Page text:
Do the Dodgers deserve to have best odds to win World Series?
Let’s first address the two big fish that the Dodgers landed via trades over the past month. First, there was the major trade for former Baltimore Orioles shortstop Manny Machado over the all-star break that boosted the Dodgers from roughly eighth-best odds to win the World Series to the fourth-best odds. Secondly, they acquired Minnesota Twins second baseman Brian Dozier at the non-waiver trade deadline and with that have climbed into a tie for best odds to lift the Commissioner’s Trophy.
The Los Angeles infield is downright scary right now. From left to right you have Machado, Chris Taylor, Dozier and Max Muncy. Additionally, they have Justin Turner, whose health is a big question mark right now, but if he can return from the disabled list to last year’s form, the Dodgers will have the best infield in baseball.
Now, I know Dozier has been struggling in 2018 (.224 average, .708 OPS) but it’s not far off from the first half of last year for him (.242 average, .745 OPS). However, the 31-year-old turned things around in the second half last year (.304 average, .985 OPS) and over his entire career, his batting average is 14 points higher in the back half of the year and his OPS is 53 points higher as well.
The Dodgers have been aggressive in their hunt to return to the World Series for a second straight year and have done a great job overcoming injuries to players like Turner and Corey Seager. They are currently a half-game back of the NL West Division lead and rank second in the NL with a +91 run differential. It’ll be a battle to secure the division, but no doubt about it, the Dodgers are very dangerous and are legitimate challengers for their first World Series title since 1988.
Can the Brewers make a playoff run?
The Milwaukee Brewers are at +1400 to be the last team standing at the end of the season. Currently, they have the most wins in the National League with 63 and share a lead for the top spot in the NL Central Division. Statistically, they are on pace to finish with 93 wins, which would mark their first 90-win season since 2011, when they lost to the St. Louis Cardinals in the NLCS.
The Brewers acquired a pair of infielders ahead of the non-waiver trade deadline in Mike Moustakas and Jonathan Schoop. Their outfield was already pretty solid with Ryan Braun, Lorenzo Cain and Christian Yelich, so the addition of these hard-hitting infielders gives Milwaukee a much more potent offense – an area they were struggling in. The Brewers have scored 478 runs this season, which ranks ninth in the NL and fourth in their division, yet still had a +53 run differential as they have surrendered the second-fewest runs in the NL at 425. Moustakas and Schoop bring a combined 37 home runs and 100 RBIs to the club and their additions could put the Brew Crew over the edge in the NL Central.
At +1400 the Brewers are providing good value to win the World Series, but they are in for some tough sledding as the top of the NL is a war zone. The big area of concern if Milwaukee wants to make a deep playoff run is the Chicago Cubs, who have an 8-3 record over the Brewers and have outscored them 36-26. With eight meetings remaining this season, Milwaukee will have to find a way to earn some wins and avoid a wild-card spot.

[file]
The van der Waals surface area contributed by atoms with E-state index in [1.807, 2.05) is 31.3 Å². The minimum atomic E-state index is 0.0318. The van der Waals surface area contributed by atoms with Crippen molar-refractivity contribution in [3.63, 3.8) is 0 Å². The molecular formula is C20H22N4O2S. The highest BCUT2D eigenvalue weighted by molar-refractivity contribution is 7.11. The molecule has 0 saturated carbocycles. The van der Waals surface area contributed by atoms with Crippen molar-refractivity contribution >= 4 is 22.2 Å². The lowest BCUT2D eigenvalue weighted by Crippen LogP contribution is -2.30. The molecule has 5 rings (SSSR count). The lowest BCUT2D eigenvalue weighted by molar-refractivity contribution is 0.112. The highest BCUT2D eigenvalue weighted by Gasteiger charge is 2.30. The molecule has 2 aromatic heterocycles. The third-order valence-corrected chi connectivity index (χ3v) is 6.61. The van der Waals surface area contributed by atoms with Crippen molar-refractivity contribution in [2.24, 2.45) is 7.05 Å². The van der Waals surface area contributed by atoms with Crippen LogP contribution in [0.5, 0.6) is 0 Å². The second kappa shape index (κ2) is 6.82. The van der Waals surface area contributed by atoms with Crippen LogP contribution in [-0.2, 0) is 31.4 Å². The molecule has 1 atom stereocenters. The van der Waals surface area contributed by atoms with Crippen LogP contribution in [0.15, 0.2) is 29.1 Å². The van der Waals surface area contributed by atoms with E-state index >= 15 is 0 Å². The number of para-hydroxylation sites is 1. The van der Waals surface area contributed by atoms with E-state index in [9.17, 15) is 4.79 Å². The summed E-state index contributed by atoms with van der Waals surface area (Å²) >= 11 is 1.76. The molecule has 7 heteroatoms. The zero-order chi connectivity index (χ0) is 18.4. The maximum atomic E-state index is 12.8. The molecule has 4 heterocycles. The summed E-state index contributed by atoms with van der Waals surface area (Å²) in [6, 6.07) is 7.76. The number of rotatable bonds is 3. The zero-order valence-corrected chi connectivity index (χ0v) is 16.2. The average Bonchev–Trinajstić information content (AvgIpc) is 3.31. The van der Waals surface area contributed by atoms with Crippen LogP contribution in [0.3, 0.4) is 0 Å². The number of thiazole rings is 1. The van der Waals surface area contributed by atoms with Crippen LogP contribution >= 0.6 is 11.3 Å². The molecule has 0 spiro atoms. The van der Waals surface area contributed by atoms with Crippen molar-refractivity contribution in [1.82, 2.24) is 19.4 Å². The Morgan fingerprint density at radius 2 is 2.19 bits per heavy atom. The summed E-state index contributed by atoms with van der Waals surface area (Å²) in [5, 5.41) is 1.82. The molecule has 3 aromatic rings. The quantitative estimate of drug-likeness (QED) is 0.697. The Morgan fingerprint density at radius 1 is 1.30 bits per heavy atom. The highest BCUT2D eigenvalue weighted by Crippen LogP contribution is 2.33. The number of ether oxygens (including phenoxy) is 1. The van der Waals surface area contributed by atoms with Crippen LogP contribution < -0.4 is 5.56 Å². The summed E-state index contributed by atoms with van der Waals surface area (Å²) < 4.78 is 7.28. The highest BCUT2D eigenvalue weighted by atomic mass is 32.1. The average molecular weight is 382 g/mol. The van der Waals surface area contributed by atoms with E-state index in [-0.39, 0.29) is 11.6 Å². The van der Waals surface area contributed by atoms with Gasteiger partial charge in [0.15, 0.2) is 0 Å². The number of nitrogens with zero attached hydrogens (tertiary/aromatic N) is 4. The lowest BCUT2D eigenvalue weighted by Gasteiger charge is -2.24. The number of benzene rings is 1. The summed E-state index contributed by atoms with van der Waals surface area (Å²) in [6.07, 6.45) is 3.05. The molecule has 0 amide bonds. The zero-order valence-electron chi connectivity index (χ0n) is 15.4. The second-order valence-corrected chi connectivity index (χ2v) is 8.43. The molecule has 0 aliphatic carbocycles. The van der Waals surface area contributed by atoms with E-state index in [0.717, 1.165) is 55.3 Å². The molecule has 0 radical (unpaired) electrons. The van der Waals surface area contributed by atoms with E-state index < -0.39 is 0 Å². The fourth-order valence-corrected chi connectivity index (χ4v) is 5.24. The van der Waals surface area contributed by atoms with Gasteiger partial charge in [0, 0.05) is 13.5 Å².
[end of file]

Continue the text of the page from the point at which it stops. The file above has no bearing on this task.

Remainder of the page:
Have the Yankees emerged as the top team in the AL?
All season it has been a three-headed monster in the American League between the New York Yankees, Boston Red Sox and Houston Astros. However, following the non-waiver trade deadline, did New York do enough to be the team to beat of the big three?
The Yankees acquired pitching depth with their deadline moves, trading for Zach Britton, Lance Lynn and all-star J.A. Happ. Lynn hasn’t had a smooth transition from the NL to the AL as he has a 5.10 ERA with a 7-8 record but was acquired for a long arm in the bullpen which could be valuable as the season approaches the dog days.
Getting Britton was the trade that turned my head as the Yankees’ back end of the bullpen features Britton, Dellin Betances and Aroldis Chapman – good luck scoring on them. From 2014 to 2016, Britton’s ERA was under 2.00 in each season and he was one of the best closers in MLB. We saw the Kansas City Royals ride a strong back end of their bullpen all the way to a World Series title in 2015.
Lastly, the addition of Happ, who dazzled in his debut by tossing six innings of one-run ball on July 29, rounds out a respectable rotation. Happ is a much safer option to throw out for a playoff game than Sonny Gray or CC Sabathia. The 35-year-old has 11 wins on the season and a 4.05 ERA while having a 3-0 record and a 3.86 ERA in three career postseason starts.
The Pinstripes have a six-game lead in the wild-card standings that I don’t anticipate they will blow – although stranger things have happened. They also trail the Red Sox by five games in the AL East Division, a deficit which may be hard to overcome as Boston has been the best team in baseball nearly all season. The Yanks have all kinds of talent from terrific bats to possibly the best bullpen in the majors, but do they have enough to knock off likely both Boston and Houston en route to the World Series? That remains to be seen.
Here’s a look at the World Series odds:
|Los Angeles Dodgers||+450|
|Boston Red Sox||+500|
|New York Yankees||+600|
|San Francisco Giants||+8000|
|St. Louis Cardinals||+8000|
|Los Angeles Angels||+50000|
|Tampa Bay Rays||+90000|
|New York Mets||+90000|
|Toronto Blue Jays||+90000|
|San Diego Padres||+90000|